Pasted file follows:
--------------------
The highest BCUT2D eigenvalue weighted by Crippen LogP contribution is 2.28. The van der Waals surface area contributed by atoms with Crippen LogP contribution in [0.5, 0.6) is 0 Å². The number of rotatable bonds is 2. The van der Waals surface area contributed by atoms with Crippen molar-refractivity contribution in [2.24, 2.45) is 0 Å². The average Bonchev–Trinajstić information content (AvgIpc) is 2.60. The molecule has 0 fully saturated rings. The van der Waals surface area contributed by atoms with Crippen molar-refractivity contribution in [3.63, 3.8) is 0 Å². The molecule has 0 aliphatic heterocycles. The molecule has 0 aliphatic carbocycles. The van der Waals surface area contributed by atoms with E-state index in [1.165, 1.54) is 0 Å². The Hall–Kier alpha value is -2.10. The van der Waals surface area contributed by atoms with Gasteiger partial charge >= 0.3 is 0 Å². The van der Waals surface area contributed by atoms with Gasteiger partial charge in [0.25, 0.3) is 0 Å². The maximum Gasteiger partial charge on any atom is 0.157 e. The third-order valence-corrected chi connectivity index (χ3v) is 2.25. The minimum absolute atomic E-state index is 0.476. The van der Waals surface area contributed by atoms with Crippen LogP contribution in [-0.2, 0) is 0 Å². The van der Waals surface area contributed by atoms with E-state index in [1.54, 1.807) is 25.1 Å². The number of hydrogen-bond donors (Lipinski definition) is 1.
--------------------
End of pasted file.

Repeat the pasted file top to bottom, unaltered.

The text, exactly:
The highest BCUT2D eigenvalue weighted by Crippen LogP contribution is 2.28. The van der Waals surface area contributed by atoms with Crippen LogP contribution in [0.5, 0.6) is 0 Å². The number of rotatable bonds is 2. The van der Waals surface area contributed by atoms with Crippen molar-refractivity contribution in [2.24, 2.45) is 0 Å². The average Bonchev–Trinajstić information content (AvgIpc) is 2.60. The molecule has 0 fully saturated rings. The van der Waals surface area contributed by atoms with Crippen molar-refractivity contribution in [3.63, 3.8) is 0 Å². The molecule has 0 aliphatic heterocycles. The molecule has 0 aliphatic carbocycles. The van der Waals surface area contributed by atoms with E-state index in [1.165, 1.54) is 0 Å². The Hall–Kier alpha value is -2.10. The van der Waals surface area contributed by atoms with Gasteiger partial charge >= 0.3 is 0 Å². The van der Waals surface area contributed by atoms with Gasteiger partial charge in [0.25, 0.3) is 0 Å². The maximum Gasteiger partial charge on any atom is 0.157 e. The third-order valence-corrected chi connectivity index (χ3v) is 2.25. The minimum absolute atomic E-state index is 0.476. The van der Waals surface area contributed by atoms with Crippen LogP contribution in [-0.2, 0) is 0 Å². The van der Waals surface area contributed by atoms with E-state index in [1.54, 1.807) is 25.1 Å². The number of hydrogen-bond donors (Lipinski definition) is 1.